While there have been some clinical attempts to show primarily behavioral causation, e.g., Robert Stoller, such studies do not seem to represent the majority of transsexuals. The typical transsexual would probably state that the cause is biological, although this can not be proven. However, most transsexuals are not interested in reasons but simply want to move as quickly as possible to the preferred gender role.

The psychological problems facing the transsexual essentially stem from the need to unlearn one gender role and learn the other. Without accomplishing this switch, they can be socially unacceptable and uncomfortable in the chosen gender role. The primary therapist often has a key role in this learning process. Another source of assistance are the groups that support transsexuals. Generally, there is little guilt surrounding these feelings, [but] there can be anger or frustration at society's unwillingness to understand and support the need for transition.

The process of permanently changing gender roles should be guided by the Harry Benjamin International Gender Dysphoria Association's Standards of Care. In a clinical setting, it is crucial that the client be considered socially and emotionally ready for this switch. By this time, hormone therapy has sufficiently altered the person's body to permit a reasonable chance at passing in the other gender role. For the male-to-female, electrolysis for beard removal should be nearly complete. Changing to the other gender role brings its own problems; so other psychological or emotional problems should be resolved before proceeding. (a minimum of a year of full-time living and working in the chosen gender role is required by the Standards of Care before a recommendation for surgery will be made. The people who follow the Standards of Care and complete genital surgery do not regret the decision. The stories one hears about such regrets can usually be traced to situations where the Standards of Care have been either ignored or subverted.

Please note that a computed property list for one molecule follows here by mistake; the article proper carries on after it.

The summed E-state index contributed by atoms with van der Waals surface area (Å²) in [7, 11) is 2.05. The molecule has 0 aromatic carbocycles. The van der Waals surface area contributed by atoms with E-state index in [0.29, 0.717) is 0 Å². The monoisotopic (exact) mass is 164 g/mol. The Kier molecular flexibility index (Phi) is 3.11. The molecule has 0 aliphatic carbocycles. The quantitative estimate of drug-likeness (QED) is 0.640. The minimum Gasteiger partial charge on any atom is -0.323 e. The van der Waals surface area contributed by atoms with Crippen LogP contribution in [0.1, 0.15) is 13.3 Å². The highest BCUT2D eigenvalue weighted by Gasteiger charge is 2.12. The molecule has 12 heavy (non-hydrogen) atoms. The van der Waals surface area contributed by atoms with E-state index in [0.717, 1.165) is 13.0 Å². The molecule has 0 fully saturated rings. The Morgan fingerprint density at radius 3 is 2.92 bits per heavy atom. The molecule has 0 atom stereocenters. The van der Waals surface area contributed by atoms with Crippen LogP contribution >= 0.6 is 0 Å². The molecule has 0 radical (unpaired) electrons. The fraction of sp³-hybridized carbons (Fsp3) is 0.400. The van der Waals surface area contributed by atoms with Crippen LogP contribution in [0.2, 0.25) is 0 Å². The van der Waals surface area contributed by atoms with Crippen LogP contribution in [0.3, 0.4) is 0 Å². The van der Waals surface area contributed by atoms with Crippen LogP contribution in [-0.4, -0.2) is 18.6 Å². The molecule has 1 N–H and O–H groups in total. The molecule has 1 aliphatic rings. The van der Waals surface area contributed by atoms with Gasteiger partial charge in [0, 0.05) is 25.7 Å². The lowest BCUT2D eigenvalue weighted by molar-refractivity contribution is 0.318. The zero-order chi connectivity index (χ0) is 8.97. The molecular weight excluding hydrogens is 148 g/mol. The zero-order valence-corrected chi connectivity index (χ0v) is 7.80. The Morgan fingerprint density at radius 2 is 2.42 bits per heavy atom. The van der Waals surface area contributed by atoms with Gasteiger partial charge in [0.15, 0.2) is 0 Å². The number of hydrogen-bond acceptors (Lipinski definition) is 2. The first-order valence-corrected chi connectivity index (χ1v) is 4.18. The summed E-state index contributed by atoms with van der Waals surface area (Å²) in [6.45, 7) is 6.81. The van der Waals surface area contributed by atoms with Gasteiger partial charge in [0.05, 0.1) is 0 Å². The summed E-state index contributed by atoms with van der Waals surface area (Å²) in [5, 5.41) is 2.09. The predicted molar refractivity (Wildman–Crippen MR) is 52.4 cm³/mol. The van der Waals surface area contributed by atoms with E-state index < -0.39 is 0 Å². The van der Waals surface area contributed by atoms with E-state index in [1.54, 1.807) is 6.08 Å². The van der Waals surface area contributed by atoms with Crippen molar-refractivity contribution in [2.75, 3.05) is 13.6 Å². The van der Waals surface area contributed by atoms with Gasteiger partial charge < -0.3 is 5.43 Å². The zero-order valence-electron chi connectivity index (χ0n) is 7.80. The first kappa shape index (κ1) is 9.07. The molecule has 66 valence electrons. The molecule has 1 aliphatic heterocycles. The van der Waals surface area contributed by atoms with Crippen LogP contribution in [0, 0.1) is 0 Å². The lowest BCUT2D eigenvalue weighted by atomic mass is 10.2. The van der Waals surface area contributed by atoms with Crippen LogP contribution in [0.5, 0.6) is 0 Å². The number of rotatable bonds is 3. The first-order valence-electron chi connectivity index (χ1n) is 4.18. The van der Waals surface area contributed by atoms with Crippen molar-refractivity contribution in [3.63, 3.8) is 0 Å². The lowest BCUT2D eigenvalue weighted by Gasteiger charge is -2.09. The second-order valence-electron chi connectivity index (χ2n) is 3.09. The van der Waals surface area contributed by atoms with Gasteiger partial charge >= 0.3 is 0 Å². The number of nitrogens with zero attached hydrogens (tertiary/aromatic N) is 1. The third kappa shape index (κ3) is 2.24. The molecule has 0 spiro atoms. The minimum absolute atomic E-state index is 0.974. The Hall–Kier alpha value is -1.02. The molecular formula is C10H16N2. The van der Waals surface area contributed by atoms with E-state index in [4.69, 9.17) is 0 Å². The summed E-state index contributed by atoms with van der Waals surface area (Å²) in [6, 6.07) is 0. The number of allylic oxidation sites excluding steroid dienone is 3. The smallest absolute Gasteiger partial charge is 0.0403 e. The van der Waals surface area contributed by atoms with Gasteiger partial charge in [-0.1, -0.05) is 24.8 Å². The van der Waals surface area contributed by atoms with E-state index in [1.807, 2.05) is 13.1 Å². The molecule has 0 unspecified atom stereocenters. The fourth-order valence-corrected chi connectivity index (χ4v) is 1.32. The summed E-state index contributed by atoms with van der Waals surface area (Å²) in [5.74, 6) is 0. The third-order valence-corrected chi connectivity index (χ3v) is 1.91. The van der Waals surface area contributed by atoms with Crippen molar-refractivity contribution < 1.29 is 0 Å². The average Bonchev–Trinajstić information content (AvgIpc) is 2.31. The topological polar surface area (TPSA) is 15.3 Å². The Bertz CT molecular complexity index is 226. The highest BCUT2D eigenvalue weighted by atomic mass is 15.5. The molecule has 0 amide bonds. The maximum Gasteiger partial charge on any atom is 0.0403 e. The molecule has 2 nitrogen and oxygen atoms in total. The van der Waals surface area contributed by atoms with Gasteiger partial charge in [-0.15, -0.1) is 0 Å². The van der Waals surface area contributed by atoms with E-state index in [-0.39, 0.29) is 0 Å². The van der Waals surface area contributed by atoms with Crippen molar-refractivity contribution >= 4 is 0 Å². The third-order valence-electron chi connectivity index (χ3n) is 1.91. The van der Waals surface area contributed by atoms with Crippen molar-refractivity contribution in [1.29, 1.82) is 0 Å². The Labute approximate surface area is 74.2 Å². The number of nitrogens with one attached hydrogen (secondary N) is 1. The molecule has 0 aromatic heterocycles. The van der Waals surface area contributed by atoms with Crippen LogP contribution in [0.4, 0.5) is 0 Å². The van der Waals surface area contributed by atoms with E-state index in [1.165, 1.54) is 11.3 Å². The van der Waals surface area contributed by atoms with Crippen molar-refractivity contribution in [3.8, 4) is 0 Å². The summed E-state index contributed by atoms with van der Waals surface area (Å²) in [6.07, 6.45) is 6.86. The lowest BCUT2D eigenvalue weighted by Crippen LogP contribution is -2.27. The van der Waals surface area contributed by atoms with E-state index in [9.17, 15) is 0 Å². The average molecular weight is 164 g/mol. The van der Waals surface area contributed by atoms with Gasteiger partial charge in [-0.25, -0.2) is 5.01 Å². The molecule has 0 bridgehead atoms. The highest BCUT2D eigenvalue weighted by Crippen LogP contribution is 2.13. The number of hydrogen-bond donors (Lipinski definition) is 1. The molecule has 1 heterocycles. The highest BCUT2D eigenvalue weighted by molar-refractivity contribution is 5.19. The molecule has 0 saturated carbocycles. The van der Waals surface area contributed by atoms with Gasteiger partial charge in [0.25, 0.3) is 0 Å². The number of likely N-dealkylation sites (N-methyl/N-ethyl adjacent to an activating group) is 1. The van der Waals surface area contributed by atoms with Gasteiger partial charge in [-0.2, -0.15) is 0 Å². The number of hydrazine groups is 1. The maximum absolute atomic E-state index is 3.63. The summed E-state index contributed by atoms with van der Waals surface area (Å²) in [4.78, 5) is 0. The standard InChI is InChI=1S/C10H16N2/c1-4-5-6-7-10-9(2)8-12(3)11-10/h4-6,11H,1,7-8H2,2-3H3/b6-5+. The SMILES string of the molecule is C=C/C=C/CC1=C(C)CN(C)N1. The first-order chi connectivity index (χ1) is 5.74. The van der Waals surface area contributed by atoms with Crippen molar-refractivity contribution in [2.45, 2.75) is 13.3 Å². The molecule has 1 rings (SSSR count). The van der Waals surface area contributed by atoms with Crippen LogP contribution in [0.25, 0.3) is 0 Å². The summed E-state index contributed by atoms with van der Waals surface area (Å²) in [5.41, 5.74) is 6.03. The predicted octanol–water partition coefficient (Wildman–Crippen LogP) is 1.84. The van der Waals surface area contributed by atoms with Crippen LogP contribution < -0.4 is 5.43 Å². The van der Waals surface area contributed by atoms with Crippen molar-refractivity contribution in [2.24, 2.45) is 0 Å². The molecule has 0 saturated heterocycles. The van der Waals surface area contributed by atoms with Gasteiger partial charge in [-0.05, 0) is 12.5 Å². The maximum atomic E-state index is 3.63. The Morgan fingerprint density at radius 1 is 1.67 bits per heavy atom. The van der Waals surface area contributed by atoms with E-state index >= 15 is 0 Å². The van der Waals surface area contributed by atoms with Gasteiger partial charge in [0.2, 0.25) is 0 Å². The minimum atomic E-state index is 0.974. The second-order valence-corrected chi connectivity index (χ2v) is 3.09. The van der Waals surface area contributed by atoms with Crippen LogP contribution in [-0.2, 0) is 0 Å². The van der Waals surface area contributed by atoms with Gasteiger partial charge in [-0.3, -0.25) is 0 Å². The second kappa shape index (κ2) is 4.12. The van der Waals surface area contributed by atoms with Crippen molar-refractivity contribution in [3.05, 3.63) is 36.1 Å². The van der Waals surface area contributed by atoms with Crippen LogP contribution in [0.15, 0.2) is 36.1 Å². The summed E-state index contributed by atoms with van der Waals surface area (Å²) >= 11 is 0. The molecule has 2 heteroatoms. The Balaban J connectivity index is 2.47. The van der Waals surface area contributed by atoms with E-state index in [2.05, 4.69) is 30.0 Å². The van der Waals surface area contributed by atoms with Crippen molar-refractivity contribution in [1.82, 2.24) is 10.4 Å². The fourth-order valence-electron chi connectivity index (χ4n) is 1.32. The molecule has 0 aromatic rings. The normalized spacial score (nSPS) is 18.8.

Less than 50% of clients at a gender clinic will make it to the point of changing gender roles. A variety of factors, including cost, [account for] this reduction. Overall, less than 10% of those persons who enter a gender clinic will complete genital surgery; a few will crosslive without the surgery. Cost is a large factor, but some find that living full-time in the other gender role is not what they had expected.

In my opinion, transsexuals are less likely to engage in unusual sexual practices. Once living in the gender role of choice, they would be considered a typical "vanilla" member of that gender role. While there are certainly transsexuals who remain visible, they are the minority.

There is another segment of the gender community that is called transsexual: usually they are males who have used female hormones (often without medical supervision) to enlarge their breasts. They have not undergone surgery to change their genitalia to a feminine form and may still be capable of getting an erection. They are called transgenderists, which means somewhere in between crossdressers and transsexuals. These transgenderists are often seen in sexually oriented and X-rated videos. They act out whatever role is called for in the script. These can include S&M; or B&D; scenes, and the transgenderist may take either a dominant or submissive role.